Living a gluten-free life is becoming more popular even for people who don't have celiac disease. After all, some doctors are raising the alarm about its inflammation-causing properties, and it can cause some uncomfortable gut probs even if you aren't full-on allergic.
And food brands have definitely caught on—you can tell because the gluten-free section is no longer just confined to a single shelf in aisle six. From alternative flours and grain-free breads to pasta made from black beans, edamame, or chickpeas, there are more options than ever. But alas, ridding your life of the wheat protein (and current nutritional villain) is not quite that simple.
"There's a difference between truly being celiac, having an intolerance, and sticking to an anti-inflammatory diet."
Tracy Lockwood, RD, founder of Tracy Lockwood Nutrition, says it's important to keep in mind why you're going gluten-free. "There's a difference between truly being celiac, having an intolerance, and sticking to an anti-inflammatory diet," she says.
Lockwood says celiac disease—AKA you have a bad reaction to even a touch of gluten—should be taken the most seriously. "You need to treat it like having a peanut allergy and make sure the food you're buying says it was made in a gluten-free facility—otherwise there could be cross-contamination," she says. Meanwhile, if you're intolerant, "It's up to you how much you want to cut out—and whether you're willing to put up with a stomachache because your meal has a bit of it."
Regardless of your reason for cutting ties with it, though, most people stumble over the same issues when ditching bread and pasta's BFF from their lives, she says.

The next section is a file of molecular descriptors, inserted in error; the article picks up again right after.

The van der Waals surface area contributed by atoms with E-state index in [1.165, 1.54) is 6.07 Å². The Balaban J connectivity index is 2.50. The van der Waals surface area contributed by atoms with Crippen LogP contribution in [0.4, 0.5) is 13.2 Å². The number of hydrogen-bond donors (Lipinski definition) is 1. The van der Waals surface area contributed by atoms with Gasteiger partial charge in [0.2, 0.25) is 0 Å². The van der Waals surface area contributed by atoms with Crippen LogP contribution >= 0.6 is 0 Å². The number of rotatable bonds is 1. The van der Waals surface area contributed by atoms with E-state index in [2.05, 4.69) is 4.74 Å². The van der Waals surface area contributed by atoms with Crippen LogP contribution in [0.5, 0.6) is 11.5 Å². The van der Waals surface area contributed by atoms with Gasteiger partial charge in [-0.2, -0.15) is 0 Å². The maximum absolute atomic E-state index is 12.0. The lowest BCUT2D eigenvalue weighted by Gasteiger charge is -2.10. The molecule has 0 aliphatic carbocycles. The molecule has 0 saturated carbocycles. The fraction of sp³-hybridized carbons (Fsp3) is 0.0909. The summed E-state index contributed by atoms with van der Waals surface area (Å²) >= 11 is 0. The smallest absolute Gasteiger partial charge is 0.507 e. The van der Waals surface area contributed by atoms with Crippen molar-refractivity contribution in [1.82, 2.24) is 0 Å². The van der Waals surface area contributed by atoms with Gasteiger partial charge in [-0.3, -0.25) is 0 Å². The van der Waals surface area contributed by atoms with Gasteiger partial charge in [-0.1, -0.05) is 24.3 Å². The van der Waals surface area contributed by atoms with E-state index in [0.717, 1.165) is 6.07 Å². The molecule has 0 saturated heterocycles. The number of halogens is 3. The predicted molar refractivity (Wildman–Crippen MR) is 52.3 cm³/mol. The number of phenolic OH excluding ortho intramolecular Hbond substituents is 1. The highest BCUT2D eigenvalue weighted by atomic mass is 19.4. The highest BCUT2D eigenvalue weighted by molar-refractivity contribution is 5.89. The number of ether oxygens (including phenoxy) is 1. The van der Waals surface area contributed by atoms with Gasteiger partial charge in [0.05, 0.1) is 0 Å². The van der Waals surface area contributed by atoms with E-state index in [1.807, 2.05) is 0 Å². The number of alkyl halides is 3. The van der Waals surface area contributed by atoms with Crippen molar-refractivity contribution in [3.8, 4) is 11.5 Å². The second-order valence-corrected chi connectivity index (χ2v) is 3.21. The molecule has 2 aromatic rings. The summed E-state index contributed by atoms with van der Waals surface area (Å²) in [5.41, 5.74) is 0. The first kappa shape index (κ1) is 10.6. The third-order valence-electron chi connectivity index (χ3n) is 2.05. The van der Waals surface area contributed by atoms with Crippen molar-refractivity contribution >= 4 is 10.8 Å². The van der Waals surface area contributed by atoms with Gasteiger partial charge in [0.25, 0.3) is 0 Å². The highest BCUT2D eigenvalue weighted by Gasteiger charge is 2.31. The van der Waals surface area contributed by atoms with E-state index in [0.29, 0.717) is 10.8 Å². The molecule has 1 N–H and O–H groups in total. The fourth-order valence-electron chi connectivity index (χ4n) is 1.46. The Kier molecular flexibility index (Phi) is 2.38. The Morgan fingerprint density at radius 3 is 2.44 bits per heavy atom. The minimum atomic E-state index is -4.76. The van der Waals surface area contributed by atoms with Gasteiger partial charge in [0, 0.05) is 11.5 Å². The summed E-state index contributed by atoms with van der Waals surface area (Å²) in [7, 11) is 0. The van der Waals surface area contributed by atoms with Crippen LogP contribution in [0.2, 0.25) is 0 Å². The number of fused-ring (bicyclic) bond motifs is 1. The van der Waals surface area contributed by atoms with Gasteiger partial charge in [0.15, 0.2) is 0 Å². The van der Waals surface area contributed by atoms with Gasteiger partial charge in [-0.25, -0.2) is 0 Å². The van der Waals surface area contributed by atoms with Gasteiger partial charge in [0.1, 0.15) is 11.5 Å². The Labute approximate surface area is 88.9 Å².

Keep reading for the 3 mistakes you're likely to make when going gluten-free—and how to avoid them.
1. Assuming the "gluten-free" label makes it healthier
Lockwood says the biggest mistake people make is automatically buying something advertised as "gluten-free", assuming that it's an indicator that it's healthier for you. "Many food products that don't have gluten are actually more processed and higher in sugar and fat," she says. "Gluten is a protein that helps give foods like bread, cakes, and cookies structure, so without it often [food manufacturers] add more sugar and fat to make up for that. Otherwise, people won't like the texture."
Rule of thumb: Check the nutrition info on the label to make sure what you're eyeing is really good for you, looking out for tell-tale ingredients like cornstarch and potato starch, which are both low in nutritional value and often contain GMOs.
2. Not knowing where else gluten is hiding on the ingredients list
You may be splurging on (or spending extra effort to track down) alt-pastas and grain-free bread, but all that legwork could be for nothing: Gluten might still be hiding in your food. "Maltodextrin, MSG, and hydrolyzed vegetable proteins are all derivatives of it," Lockwood explains.
And yes, they pop up in surprising places. Among the most common foods you'll see these processed ingredients are soy sauce, salad dressing, and candy. (Yes, that goes for when you're eating out, too.)
3. Missing out on key nutrients
Lockwood's best advice for anyone going gluten-free is to focus less on finding alt-products and more about filling up on fruit, veggies, beans, lean meats, and grains that are naturally gluten-free, like brown rice. "That way, you know what you're eating is healthy and you aren't consuming foods that are super processed or loaded with sugar," she says.
Plus, you'll know you're getting everything your body needs, which isn't necessarily the case if you're boiling chickpea pasta for dinner every night. You might even be OD-ing on something you should only have in moderation. "Especially with gluten-free alternatives made with soy, like edamame pasta, women need to make sure they don't eat it every day—too much soy messes with your hormones," Lockwood says.
Her advice? Simple is best when it comes to labels—which is something to keep in mind no matter what eating plan you're following. (Or, really, with life in general.)
Sometimes, gluten isn't the cause of gut problems—here's how to know if the real culprit could be lectins. Plus, keep in mind there's a downside to cutting it out of your diet for good.
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